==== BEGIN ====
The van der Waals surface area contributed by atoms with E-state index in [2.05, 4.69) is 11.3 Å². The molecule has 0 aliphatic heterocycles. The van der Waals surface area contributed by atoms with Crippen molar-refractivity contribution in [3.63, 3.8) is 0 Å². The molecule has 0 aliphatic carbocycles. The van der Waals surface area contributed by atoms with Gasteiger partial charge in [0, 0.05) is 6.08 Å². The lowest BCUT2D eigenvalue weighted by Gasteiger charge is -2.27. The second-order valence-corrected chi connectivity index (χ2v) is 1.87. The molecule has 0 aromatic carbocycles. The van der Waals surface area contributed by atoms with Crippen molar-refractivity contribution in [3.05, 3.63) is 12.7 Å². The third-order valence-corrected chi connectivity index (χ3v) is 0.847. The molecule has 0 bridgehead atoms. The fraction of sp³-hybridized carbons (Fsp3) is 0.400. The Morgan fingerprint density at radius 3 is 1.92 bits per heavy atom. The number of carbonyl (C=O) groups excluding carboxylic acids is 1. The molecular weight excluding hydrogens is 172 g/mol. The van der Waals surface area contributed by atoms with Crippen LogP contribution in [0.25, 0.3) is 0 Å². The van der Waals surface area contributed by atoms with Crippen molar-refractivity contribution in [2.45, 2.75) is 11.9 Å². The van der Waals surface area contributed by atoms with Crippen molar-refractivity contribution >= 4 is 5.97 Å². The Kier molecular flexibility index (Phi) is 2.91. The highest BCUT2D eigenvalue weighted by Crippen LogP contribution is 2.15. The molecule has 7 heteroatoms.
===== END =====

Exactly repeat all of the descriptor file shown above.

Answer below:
The van der Waals surface area contributed by atoms with E-state index in [2.05, 4.69) is 11.3 Å². The molecule has 0 aliphatic heterocycles. The van der Waals surface area contributed by atoms with Crippen molar-refractivity contribution in [3.63, 3.8) is 0 Å². The molecule has 0 aliphatic carbocycles. The van der Waals surface area contributed by atoms with Gasteiger partial charge in [0, 0.05) is 6.08 Å². The lowest BCUT2D eigenvalue weighted by Gasteiger charge is -2.27. The second-order valence-corrected chi connectivity index (χ2v) is 1.87. The molecule has 0 aromatic carbocycles. The van der Waals surface area contributed by atoms with Crippen molar-refractivity contribution in [3.05, 3.63) is 12.7 Å². The third-order valence-corrected chi connectivity index (χ3v) is 0.847. The molecule has 0 bridgehead atoms. The fraction of sp³-hybridized carbons (Fsp3) is 0.400. The Morgan fingerprint density at radius 3 is 1.92 bits per heavy atom. The number of carbonyl (C=O) groups excluding carboxylic acids is 1. The molecular weight excluding hydrogens is 172 g/mol. The van der Waals surface area contributed by atoms with Crippen LogP contribution in [0.25, 0.3) is 0 Å². The van der Waals surface area contributed by atoms with Crippen molar-refractivity contribution in [2.45, 2.75) is 11.9 Å². The van der Waals surface area contributed by atoms with Crippen molar-refractivity contribution >= 4 is 5.97 Å². The Kier molecular flexibility index (Phi) is 2.91. The highest BCUT2D eigenvalue weighted by Crippen LogP contribution is 2.15. The molecule has 7 heteroatoms.